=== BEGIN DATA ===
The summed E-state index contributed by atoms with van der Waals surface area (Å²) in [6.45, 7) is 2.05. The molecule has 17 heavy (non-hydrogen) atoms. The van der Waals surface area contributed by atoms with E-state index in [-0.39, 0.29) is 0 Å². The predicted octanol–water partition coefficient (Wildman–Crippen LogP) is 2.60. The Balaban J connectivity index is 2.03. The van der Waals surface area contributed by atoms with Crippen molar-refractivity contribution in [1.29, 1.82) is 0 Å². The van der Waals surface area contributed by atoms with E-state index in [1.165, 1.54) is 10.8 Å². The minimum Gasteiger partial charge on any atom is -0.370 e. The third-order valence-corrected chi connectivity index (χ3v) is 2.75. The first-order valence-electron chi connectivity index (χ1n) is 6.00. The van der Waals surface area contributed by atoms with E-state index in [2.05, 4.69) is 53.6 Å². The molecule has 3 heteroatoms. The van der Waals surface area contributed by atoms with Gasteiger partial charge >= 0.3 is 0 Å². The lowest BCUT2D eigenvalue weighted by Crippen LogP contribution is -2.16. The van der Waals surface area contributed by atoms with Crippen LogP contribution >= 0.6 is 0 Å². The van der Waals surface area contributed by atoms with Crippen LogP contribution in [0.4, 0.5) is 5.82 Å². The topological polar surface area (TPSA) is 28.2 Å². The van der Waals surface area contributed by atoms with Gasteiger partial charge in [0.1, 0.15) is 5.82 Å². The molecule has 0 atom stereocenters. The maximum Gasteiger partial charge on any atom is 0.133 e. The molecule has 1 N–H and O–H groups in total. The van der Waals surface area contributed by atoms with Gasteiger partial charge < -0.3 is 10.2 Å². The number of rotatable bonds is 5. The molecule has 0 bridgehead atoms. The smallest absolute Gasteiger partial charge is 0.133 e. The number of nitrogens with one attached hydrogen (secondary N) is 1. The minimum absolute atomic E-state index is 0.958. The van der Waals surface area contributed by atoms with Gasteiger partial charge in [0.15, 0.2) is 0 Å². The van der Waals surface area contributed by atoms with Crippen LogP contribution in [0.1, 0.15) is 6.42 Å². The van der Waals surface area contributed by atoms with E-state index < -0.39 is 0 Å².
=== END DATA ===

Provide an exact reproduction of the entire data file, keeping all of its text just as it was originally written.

The summed E-state index contributed by atoms with van der Waals surface area (Å²) in [6.45, 7) is 2.05. The molecule has 17 heavy (non-hydrogen) atoms. The van der Waals surface area contributed by atoms with E-state index in [-0.39, 0.29) is 0 Å². The predicted octanol–water partition coefficient (Wildman–Crippen LogP) is 2.60. The Balaban J connectivity index is 2.03. The van der Waals surface area contributed by atoms with Crippen molar-refractivity contribution in [1.29, 1.82) is 0 Å². The van der Waals surface area contributed by atoms with E-state index in [1.165, 1.54) is 10.8 Å². The minimum Gasteiger partial charge on any atom is -0.370 e. The third-order valence-corrected chi connectivity index (χ3v) is 2.75. The first-order valence-electron chi connectivity index (χ1n) is 6.00. The van der Waals surface area contributed by atoms with E-state index in [2.05, 4.69) is 53.6 Å². The molecule has 3 heteroatoms. The van der Waals surface area contributed by atoms with Gasteiger partial charge >= 0.3 is 0 Å². The lowest BCUT2D eigenvalue weighted by Crippen LogP contribution is -2.16. The van der Waals surface area contributed by atoms with Crippen LogP contribution >= 0.6 is 0 Å². The van der Waals surface area contributed by atoms with Crippen LogP contribution in [0.4, 0.5) is 5.82 Å². The topological polar surface area (TPSA) is 28.2 Å². The van der Waals surface area contributed by atoms with Gasteiger partial charge in [0.1, 0.15) is 5.82 Å². The molecule has 0 atom stereocenters. The maximum Gasteiger partial charge on any atom is 0.133 e. The molecule has 1 N–H and O–H groups in total. The van der Waals surface area contributed by atoms with Gasteiger partial charge < -0.3 is 10.2 Å². The number of rotatable bonds is 5. The molecule has 0 bridgehead atoms. The smallest absolute Gasteiger partial charge is 0.133 e. The number of nitrogens with one attached hydrogen (secondary N) is 1. The minimum absolute atomic E-state index is 0.958. The van der Waals surface area contributed by atoms with Gasteiger partial charge in [0.15, 0.2) is 0 Å². The van der Waals surface area contributed by atoms with Crippen LogP contribution in [0.1, 0.15) is 6.42 Å². The van der Waals surface area contributed by atoms with E-state index < -0.39 is 0 Å².